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4 ways volunteering can lead to paid work and boost your skills


Volunteering is a rewarding way of helping others, working on worthwhile projects and meeting new people. Plus it’s also a great way to spend time when being furloughed. But did you know it can also give you a leg up into employment? Research shows that volunteering increases your chances of finding paid work. And you’ll gain in other ways too.

Here’s how volunteering can help you thrive…

Gain new skills and experience

Volunteering gives you the chance to do things you haven’t done before, or refresh things you may not have done recently. For example many volunteers take on management tasks, supervise others, work with the general public or gain skills in their field of interest. Your new skills and experience will make you a better job candidate in future and help you gain confidence.

Universal Credit claimants who are expected to look for work can have their weekly work search hours reduced by up to 50 per cent to accommodate voluntary activity.

Find out more by contacting your work coach to discuss how combining voluntary activity with other work-related activities could help you achieve your job goals and support you in moving into sustainable work more quickly.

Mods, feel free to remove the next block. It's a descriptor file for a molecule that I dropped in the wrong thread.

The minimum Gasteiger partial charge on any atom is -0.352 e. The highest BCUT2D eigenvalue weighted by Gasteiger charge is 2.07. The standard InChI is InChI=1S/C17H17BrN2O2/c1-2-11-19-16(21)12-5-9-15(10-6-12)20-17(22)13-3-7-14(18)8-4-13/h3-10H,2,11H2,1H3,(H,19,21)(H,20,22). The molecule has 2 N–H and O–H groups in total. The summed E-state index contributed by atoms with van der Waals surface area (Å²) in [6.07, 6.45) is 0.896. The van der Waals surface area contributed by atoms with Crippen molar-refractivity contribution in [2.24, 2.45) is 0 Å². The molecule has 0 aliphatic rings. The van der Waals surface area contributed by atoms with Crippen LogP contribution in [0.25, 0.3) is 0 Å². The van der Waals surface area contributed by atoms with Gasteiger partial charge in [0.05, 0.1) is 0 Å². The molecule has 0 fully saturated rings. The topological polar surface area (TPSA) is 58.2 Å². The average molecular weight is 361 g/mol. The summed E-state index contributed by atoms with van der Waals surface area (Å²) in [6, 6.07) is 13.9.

Think things through

If you’re not sure of your next step, or you’ve been looking for work for a while and need a change of focus, volunteering is a good way of exploring different roles, organisations and types of work.

Build a track record

If you don’t have much recent work experience, or want to avoid long gaps in your CV (visit Reed’s website for more advice), volunteering can help. It demonstrates to employers that you’re motivated, capable, and are able to keep active and develop yourself when between jobs. You can even stand out from other job candidates because hiring managers often set a lot of store by someone’s willingness to volunteer.

Widen your job search network

Volunteering, especially if it’s in a role related to your target job, can bring you into contact with people who can tell you about job openings and training opportunities, and support you in your job search.

Find out how to start volunteering on the gov.uk website.

Read advice on finding and applying for a volunteering position on the National Careers Service website.

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